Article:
The aging-in-place movement has added a whole new level of independent living options for seniors that don’t exist in the nursing home model of senior care.
To be sure, many seniors prefer to stay at home during their golden years. Indeed, their health and well-being can thrive when they are allowed to live out their final years in the place they know best.
However, aging-at-home does come with a price, according an article on CNBC. Getting help at home as opposed to going to a managed care facility runs about $4K a month compared to the price of assisted living, which is $37K and some change. That said, nursing homes will usually cost over $8,000 per month for a private room.
Fortunately, as AARP points out, people who plan for their senior years during their 40’s and 50’s avoid the “emergency plan” for retirement, which typically involves having a loved one take care of you. This loved one is often unpaid, and 40.4 million of them are not only unpaid but seniors themselves. That is to say, they are people who are 65 years or older who are caring for parents who are even older still.
1. Make an Assessment
Part of the issue lies in human longevity, ironically. According to NPR, in 1950, the average age of death was 68. Nowadays, it’s 79 and climbing. And six million Americans have reached the age of 85 or older.
For many people in this predicament, planning for elderly parents and planning for themselves at the same time has become commonplace. Further adding to the issue is the fact that because people are living longer. This means that if they retire at 65 and live for another 30 or 40 years, they may not have the money they need to fund their retirement years.
Clearly, they key is to plan ahead. This ensures that those who are in need of care have the wherewithal to care for themselves, and this should happen long before they start looking for a caregiver.
This isn’t to say that family members can’t pitch in and help. Many adult children of aging parents say that caring for their parents creates meaning in their lives. Any planning for care can and should include the tasks that adult children can and want to do for their parents.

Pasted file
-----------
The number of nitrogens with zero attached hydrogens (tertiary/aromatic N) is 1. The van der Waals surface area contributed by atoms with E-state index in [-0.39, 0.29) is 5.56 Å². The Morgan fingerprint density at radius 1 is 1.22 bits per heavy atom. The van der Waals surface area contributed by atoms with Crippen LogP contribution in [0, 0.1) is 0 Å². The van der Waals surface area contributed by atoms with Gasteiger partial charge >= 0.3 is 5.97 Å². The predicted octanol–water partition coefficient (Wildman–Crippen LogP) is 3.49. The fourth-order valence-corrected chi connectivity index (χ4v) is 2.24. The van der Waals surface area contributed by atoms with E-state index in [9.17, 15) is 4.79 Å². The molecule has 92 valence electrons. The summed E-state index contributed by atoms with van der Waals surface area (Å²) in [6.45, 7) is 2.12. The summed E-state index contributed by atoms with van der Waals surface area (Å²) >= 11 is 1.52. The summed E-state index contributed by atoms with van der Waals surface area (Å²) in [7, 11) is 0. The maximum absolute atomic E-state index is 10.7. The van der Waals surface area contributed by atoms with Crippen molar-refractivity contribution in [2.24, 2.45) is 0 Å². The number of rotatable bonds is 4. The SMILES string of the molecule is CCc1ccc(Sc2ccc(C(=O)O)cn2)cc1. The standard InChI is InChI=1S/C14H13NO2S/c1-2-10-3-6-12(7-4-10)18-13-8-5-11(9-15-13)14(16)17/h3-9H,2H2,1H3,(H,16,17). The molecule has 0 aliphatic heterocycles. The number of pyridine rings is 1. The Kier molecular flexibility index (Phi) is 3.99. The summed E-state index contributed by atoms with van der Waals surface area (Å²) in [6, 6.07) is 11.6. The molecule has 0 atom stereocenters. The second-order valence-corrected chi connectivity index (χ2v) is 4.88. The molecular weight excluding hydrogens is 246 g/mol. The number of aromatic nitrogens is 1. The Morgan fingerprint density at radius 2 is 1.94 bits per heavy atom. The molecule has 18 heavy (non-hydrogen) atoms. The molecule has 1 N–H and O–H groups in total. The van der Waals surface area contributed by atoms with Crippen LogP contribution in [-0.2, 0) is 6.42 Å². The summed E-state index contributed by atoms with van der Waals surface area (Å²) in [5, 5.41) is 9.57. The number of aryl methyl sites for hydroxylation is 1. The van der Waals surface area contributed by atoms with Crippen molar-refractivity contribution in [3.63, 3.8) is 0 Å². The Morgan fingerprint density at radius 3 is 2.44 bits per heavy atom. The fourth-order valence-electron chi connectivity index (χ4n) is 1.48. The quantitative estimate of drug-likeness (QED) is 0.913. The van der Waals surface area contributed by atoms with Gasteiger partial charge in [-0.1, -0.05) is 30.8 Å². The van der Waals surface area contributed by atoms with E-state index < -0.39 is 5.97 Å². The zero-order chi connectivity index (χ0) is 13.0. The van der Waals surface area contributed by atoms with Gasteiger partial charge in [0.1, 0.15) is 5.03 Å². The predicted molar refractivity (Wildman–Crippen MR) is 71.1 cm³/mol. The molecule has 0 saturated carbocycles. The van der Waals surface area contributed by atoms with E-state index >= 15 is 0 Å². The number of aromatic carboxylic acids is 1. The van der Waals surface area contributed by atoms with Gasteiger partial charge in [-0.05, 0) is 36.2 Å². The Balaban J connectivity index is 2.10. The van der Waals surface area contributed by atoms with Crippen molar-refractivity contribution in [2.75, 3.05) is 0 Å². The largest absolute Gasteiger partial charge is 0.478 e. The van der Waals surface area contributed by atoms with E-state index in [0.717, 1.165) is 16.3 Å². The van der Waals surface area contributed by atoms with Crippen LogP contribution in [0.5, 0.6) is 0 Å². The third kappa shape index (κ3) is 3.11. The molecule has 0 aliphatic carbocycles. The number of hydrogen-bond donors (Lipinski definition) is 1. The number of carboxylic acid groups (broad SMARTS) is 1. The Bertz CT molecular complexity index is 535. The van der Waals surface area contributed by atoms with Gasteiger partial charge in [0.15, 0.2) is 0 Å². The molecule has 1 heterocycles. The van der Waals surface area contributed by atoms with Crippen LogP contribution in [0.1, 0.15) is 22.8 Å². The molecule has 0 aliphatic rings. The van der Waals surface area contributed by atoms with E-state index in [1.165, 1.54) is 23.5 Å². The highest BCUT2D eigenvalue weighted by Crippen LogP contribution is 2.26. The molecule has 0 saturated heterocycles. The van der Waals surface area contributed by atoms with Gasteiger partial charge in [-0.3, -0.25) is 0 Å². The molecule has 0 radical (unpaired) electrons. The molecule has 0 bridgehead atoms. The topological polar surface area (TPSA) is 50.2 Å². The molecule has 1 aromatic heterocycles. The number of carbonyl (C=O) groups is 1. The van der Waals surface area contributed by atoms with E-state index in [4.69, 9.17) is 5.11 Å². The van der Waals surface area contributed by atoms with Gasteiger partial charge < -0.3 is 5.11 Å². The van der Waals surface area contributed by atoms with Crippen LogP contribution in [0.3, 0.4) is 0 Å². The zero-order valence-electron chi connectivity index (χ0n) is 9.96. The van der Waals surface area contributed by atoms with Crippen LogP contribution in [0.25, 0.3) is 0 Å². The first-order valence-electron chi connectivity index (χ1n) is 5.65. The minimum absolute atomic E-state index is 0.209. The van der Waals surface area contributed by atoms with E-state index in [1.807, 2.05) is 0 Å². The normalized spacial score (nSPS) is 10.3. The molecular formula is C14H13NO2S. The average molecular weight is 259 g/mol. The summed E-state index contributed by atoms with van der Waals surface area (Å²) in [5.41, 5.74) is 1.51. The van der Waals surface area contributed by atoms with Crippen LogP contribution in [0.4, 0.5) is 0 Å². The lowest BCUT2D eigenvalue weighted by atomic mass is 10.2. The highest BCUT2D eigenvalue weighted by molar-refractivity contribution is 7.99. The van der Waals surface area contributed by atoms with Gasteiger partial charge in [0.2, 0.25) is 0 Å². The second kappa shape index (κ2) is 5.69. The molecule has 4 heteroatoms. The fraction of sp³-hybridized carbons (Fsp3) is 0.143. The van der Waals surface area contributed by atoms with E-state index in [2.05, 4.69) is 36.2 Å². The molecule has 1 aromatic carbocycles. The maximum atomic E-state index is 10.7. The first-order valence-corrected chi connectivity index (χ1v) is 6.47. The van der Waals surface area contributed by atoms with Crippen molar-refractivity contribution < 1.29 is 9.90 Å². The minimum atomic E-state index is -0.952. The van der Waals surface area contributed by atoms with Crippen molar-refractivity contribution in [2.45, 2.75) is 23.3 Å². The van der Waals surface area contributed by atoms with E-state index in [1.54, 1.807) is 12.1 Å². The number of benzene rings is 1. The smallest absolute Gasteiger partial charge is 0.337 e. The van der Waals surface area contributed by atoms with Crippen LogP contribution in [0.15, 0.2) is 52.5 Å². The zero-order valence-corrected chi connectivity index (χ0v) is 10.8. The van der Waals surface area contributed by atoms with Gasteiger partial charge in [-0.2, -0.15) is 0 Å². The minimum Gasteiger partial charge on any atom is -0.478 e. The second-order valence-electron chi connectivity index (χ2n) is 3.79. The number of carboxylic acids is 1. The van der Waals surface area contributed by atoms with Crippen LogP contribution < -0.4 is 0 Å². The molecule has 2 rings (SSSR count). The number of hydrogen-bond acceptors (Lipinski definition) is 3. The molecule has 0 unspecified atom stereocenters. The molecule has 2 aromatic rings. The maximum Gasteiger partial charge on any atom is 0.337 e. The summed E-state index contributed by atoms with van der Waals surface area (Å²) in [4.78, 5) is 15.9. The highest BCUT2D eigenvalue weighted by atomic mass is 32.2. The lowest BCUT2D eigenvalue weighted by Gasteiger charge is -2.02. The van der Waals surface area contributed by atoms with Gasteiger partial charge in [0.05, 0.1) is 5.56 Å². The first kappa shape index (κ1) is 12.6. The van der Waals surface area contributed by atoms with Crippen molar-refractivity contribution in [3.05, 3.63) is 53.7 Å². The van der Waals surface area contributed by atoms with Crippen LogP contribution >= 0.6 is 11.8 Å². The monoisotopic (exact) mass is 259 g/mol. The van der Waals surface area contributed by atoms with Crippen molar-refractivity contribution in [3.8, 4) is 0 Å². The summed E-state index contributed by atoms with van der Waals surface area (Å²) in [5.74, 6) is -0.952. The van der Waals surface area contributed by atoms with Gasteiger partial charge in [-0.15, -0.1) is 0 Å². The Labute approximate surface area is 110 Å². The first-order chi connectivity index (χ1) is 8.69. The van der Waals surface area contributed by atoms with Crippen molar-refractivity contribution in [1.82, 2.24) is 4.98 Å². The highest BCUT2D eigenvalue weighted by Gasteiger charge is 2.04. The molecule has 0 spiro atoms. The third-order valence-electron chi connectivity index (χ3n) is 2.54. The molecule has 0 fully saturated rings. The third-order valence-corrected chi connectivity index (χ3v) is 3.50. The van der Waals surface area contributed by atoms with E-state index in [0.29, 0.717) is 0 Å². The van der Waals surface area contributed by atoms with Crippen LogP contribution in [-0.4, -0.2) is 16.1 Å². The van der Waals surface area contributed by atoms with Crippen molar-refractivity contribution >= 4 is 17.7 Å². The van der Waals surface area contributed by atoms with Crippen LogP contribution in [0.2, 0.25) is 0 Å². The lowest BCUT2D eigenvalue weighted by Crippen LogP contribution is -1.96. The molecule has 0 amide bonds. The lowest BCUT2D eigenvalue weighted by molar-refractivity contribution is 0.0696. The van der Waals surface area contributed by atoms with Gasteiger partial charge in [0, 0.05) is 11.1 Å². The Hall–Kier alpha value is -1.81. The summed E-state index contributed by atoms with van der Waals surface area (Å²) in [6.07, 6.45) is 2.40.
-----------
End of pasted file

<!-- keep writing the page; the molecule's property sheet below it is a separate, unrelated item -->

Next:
If these adult children have already begun to help their parents so that they can remain in their home for at least some of their senior years, it’s important to assess what these family members are doing. (Or if they’re not yet helping, it’s important to anticipate the kinds of tasks they may need done.)
Here’s a list of some, though they don’t represent all of the tasks that an elderly set of parents may require:
- cleaning help around the house
- good shopping, meal prep, and cooking duties
- hygiene care
- financial planning
People who are ahead of the game plan for these tasks before they reach their golden years. They have set aside money for their lives and for their care.
2. Managing Cash Flow
People who are planning for elderly parents (or for themselves) must take into consideration how much it costs to live in a long-term care facility, like nursing homes versus the costs of aging-in-place. Somewhere in the middle of these two options on the spectrum sits the option for independent living in a senior apartment complex.
Those who want to plan for their own care (as opposed to needing emergency care from a relative) should start their retirement budget early, according to The Balance.
Their financial/ retirement assessment should include, but is not limited to:
- their retirement date
- the return on their investments
- social security, pensions, and other forms of income
- a possible budget for all retirement options, including care-at-home, in a senior living complex, and in a nursing facility
- health care costs and insurance
- transportation costs (How will you/ your parents get to doctor’s appointments, for example?)
- daily care needs (Activities of Daily Living, or ADLs)
Completing this task may require the help of a financial planner.
3. Assign Personal Care Duties
If after making their financial assessment, a family has decided that their parents will age-in-place, at least for the time being, they’ll want to start looking for a personal care assistant of some kind.